Excavation of soil for hazardous materials

Soil

With changing community standards and the redevelopment of former industrial sites and agricultural land, there is increasing recognition of the problems associated with contaminated sites. The environmental implications of chemically contaminated land have now become a worldwide issue and in response many countries, including Australia, have developed a range of approaches to deal with the associated problems.

Historically in Australia the common practice has been for waste soil material from industrial and mining industries to be used as fill material, however there is a potential for this soil to be contaminated. Though relevant for all sites, kindergartens, primary and secondary schools have an increased requirement to ensure that contamination within the soil is not present.

Site Risk Management Program

A detailed site risk management program requires several stages such as:

Historical Review

Determine if historical use of the site and surrounding areas has the potential for contamination to be present. In conjunction with this review a site investigation is carried out to identify any obvious pollution problems.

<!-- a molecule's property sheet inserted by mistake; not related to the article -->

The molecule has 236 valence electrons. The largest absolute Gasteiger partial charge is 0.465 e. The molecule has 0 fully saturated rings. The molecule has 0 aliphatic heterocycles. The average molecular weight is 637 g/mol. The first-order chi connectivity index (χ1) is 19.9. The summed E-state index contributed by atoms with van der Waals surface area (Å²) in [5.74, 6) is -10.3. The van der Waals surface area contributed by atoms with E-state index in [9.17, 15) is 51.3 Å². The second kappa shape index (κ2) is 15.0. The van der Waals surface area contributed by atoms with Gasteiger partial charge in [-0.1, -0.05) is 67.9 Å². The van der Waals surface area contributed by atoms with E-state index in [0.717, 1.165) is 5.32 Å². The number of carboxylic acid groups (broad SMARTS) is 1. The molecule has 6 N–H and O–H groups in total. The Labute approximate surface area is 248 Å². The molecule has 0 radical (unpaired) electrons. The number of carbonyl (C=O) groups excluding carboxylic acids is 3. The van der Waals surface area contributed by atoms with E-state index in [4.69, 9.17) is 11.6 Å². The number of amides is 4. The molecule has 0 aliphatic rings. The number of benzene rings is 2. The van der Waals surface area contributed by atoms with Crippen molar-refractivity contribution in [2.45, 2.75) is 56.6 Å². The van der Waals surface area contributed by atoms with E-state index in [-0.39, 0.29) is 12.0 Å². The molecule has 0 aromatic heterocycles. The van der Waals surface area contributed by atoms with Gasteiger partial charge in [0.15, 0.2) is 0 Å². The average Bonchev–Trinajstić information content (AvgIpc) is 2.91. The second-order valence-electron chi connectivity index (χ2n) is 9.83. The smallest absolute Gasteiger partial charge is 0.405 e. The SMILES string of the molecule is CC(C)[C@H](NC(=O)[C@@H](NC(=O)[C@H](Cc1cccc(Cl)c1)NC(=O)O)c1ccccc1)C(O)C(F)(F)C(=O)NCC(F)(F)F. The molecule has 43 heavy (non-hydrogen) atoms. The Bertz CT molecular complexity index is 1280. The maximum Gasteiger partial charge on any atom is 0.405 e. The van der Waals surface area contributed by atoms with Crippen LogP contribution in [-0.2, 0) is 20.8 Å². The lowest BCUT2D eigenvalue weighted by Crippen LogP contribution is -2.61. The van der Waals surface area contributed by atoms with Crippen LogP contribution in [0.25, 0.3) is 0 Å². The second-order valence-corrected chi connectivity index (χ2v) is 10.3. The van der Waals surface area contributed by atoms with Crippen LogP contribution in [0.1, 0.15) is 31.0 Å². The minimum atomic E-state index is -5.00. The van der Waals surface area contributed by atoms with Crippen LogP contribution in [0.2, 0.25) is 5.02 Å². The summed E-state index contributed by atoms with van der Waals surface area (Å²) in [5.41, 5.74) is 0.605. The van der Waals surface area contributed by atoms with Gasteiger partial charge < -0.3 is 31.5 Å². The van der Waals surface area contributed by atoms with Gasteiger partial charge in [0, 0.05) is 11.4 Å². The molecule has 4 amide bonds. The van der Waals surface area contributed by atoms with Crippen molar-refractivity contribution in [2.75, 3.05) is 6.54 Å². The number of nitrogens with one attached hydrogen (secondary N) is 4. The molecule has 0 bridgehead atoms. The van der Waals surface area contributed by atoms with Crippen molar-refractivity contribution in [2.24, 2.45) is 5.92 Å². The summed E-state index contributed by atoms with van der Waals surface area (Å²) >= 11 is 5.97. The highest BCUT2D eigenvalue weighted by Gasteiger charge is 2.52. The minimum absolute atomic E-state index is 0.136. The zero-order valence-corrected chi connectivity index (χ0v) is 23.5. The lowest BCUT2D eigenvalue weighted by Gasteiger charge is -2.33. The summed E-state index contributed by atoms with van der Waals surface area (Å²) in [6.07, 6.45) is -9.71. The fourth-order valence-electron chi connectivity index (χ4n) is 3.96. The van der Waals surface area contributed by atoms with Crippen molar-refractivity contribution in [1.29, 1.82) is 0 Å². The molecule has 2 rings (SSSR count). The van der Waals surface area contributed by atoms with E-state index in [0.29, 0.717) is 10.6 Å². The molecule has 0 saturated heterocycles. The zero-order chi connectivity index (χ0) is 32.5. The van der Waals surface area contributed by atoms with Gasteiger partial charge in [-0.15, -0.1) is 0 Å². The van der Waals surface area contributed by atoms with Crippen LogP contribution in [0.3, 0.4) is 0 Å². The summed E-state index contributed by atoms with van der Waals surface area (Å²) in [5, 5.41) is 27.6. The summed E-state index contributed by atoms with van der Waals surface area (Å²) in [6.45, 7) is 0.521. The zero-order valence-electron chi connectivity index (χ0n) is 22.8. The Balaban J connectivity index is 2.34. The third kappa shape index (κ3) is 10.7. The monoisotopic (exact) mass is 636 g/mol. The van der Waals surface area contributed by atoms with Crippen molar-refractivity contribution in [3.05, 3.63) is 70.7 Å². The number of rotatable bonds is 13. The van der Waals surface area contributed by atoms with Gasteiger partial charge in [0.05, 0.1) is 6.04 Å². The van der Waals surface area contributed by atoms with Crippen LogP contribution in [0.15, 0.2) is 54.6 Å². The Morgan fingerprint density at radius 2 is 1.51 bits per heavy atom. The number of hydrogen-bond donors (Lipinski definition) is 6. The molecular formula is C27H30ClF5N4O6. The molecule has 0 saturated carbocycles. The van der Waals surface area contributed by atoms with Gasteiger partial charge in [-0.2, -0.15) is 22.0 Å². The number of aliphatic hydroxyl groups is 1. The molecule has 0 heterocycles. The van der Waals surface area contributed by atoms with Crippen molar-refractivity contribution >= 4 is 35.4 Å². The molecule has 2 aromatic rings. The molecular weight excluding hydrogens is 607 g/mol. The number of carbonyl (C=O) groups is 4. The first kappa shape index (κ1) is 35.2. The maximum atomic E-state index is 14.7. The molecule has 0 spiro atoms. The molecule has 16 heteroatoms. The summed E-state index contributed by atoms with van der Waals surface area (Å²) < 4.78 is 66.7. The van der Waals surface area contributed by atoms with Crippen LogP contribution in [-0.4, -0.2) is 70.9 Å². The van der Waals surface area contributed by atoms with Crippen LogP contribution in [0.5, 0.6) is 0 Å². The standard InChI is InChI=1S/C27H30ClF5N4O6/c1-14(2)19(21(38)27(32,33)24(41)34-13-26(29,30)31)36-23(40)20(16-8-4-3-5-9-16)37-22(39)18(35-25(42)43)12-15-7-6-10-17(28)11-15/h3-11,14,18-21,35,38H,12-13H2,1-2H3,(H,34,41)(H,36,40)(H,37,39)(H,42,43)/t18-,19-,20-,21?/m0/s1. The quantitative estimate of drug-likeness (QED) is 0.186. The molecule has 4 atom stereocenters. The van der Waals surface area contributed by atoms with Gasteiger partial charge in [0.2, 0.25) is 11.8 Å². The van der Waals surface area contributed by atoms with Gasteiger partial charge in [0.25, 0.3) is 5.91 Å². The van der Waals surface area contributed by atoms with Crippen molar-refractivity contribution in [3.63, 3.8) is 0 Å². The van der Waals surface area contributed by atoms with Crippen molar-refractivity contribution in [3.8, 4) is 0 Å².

Preliminary Soil Sampling

Based upon the site history and condition an initial sampling program can be established. Samples are taken where contamination is or may be present, as well as in areas that contamination is not suspected. The number of samples taken depends on the site history, condition and size of site. Samples are typically taken from at least two depths.

Detailed Soil Sampling Program

If the preliminary sampling program identifies the presence of contamination it may be necessary to undertake further sampling and analysis to establish the extent of the contamination.

Health Risk Assessment

The key issues for historical health risk assessments include:

  • Exposure mode and dose
  • Time of exposure
  • Toxicity of contaminated material
  • Ages and health status of children and other occupants

Risk control options are dependent upon the type, concentration and extent of contamination, but generally involve the choice of:

  • Removal of contaminated soil from the site
  • Covering of soil with a barrier material
  • Isolation of access and enforcing a no access policy
  • Interim site requirements discussed with occupants to ensure they are not exposed

A site specific risk management plan must be developed based upon the risk control or remediation options adopted. Please contact CETEC to discuss your soil management needs.